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This question is not really practical, but rather a curiosity question.

Can Mathematica solve a quadratic equation without its discriminant?
I mean, whenever it see a quadratic equation it tries to solve it with discriminant. (I use Trace for that)

But could it find it discriminant formula by itself?
I mean, the discriminant was found by human, and looking from how it was found, I see that was not very easy.

I know that Mathematica looks for patterns in equations. Can it found patterns, like discriminant?

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  • $\begingroup$ The command Discriminant (see the documentation) does what you want. Of course you can also re-invent that function yourself. Do want exactly the same functionality? $\endgroup$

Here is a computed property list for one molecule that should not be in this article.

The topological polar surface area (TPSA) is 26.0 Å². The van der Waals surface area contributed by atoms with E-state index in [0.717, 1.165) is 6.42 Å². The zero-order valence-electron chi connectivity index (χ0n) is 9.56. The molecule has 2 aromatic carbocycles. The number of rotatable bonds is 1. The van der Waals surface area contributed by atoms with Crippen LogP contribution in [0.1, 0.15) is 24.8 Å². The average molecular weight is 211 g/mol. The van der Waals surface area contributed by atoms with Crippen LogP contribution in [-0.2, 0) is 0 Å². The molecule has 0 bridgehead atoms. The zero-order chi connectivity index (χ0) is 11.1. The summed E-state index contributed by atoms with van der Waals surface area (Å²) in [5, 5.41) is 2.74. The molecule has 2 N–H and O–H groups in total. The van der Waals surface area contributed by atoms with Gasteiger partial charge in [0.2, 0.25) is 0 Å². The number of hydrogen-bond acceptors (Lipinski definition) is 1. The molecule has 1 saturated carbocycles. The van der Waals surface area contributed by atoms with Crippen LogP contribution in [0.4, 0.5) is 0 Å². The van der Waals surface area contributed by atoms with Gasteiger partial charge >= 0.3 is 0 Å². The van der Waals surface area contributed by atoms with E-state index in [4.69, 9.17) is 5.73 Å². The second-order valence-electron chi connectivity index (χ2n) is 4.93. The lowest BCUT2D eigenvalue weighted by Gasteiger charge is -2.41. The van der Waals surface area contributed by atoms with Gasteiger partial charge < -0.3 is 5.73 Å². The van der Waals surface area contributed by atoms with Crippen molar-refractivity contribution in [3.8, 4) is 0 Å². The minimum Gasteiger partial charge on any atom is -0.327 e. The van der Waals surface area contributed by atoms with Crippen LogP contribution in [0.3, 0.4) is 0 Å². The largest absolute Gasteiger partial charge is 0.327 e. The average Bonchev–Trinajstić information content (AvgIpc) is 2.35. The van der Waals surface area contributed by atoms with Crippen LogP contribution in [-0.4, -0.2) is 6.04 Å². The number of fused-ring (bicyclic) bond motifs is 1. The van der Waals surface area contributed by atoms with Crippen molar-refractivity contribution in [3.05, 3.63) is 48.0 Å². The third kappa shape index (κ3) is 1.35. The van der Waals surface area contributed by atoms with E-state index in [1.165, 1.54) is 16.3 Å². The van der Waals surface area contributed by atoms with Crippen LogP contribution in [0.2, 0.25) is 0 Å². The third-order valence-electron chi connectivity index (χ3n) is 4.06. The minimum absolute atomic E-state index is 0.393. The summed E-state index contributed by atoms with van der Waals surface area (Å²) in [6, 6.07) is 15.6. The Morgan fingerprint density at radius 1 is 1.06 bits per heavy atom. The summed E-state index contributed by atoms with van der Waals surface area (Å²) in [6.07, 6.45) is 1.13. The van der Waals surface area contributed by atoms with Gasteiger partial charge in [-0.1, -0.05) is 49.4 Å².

– Jens
    Mar 30, 2014 at 21:07
  • $\begingroup$ You don't understand. Imagine that I have ax^2 + bx + c = 0, but we do not know about discriminant (people didn't invent it yet :)) ). Than we'll solve it like this scienceforums.net/topic/3798-proof-of-the-discriminant . By multiplying and adding to equation symbols to make part of equation look like square of sum, so we can solve that equation. Can mathematica act like that? Change equation so it look like one of mathematica pattern. In other words, can one reinvent descriminant solution with mathematica? :))) $\endgroup$
    – tower120
    Mar 30, 2014 at 21:21
  • $\begingroup$ Consider how you might go about solving for a double root in your generic quadratic equation. (Set derivative to zero...) $\endgroup$ Mar 31, 2014 at 3:04

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